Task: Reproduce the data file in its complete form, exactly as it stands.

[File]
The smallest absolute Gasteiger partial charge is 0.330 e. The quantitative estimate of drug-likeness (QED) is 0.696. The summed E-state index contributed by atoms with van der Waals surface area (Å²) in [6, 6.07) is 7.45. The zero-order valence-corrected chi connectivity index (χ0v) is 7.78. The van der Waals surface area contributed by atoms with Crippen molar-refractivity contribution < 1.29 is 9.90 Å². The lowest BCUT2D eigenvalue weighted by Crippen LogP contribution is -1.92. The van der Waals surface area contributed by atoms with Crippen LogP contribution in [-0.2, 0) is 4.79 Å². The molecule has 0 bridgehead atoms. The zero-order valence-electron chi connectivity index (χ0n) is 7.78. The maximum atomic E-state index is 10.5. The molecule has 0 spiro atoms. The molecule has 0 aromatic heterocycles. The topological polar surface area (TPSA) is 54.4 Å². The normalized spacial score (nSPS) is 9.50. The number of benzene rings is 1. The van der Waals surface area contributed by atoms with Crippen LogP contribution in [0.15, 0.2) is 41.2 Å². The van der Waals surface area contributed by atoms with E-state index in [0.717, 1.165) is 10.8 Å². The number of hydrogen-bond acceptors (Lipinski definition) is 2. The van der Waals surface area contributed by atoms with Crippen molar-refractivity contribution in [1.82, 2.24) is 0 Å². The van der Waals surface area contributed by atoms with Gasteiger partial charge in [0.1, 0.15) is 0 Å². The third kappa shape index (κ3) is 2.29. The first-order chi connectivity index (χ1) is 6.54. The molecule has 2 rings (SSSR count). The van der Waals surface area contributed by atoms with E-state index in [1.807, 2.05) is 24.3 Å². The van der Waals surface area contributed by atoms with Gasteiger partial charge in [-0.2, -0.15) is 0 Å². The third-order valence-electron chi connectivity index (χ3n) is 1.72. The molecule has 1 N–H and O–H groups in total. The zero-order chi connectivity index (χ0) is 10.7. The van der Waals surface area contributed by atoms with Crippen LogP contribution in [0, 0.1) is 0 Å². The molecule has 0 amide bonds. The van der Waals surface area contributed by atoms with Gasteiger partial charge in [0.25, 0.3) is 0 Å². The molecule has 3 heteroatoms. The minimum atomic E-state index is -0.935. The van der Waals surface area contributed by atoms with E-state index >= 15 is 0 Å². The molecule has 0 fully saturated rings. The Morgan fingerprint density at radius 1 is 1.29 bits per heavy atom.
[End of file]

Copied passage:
The smallest absolute Gasteiger partial charge is 0.330 e. The quantitative estimate of drug-likeness (QED) is 0.696. The summed E-state index contributed by atoms with van der Waals surface area (Å²) in [6, 6.07) is 7.45. The zero-order valence-corrected chi connectivity index (χ0v) is 7.78. The van der Waals surface area contributed by atoms with Crippen molar-refractivity contribution < 1.29 is 9.90 Å². The lowest BCUT2D eigenvalue weighted by Crippen LogP contribution is -1.92. The van der Waals surface area contributed by atoms with Crippen LogP contribution in [-0.2, 0) is 4.79 Å². The molecule has 0 bridgehead atoms. The zero-order valence-electron chi connectivity index (χ0n) is 7.78. The maximum atomic E-state index is 10.5. The molecule has 0 spiro atoms. The molecule has 0 aromatic heterocycles. The topological polar surface area (TPSA) is 54.4 Å². The normalized spacial score (nSPS) is 9.50. The number of benzene rings is 1. The van der Waals surface area contributed by atoms with Crippen LogP contribution in [0.15, 0.2) is 41.2 Å². The van der Waals surface area contributed by atoms with E-state index in [0.717, 1.165) is 10.8 Å². The number of hydrogen-bond acceptors (Lipinski definition) is 2. The van der Waals surface area contributed by atoms with Crippen molar-refractivity contribution in [1.82, 2.24) is 0 Å². The van der Waals surface area contributed by atoms with Gasteiger partial charge in [0.1, 0.15) is 0 Å². The third kappa shape index (κ3) is 2.29. The first-order chi connectivity index (χ1) is 6.54. The molecule has 2 rings (SSSR count). The van der Waals surface area contributed by atoms with E-state index in [1.807, 2.05) is 24.3 Å². The van der Waals surface area contributed by atoms with Gasteiger partial charge in [-0.2, -0.15) is 0 Å². The third-order valence-electron chi connectivity index (χ3n) is 1.72. The molecule has 1 N–H and O–H groups in total. The zero-order chi connectivity index (χ0) is 10.7. The van der Waals surface area contributed by atoms with Crippen LogP contribution in [0, 0.1) is 0 Å². The molecule has 0 amide bonds. The van der Waals surface area contributed by atoms with Gasteiger partial charge in [0.25, 0.3) is 0 Å². The molecule has 3 heteroatoms. The minimum atomic E-state index is -0.935. The van der Waals surface area contributed by atoms with E-state index >= 15 is 0 Å². The molecule has 0 fully saturated rings. The Morgan fingerprint density at radius 1 is 1.29 bits per heavy atom.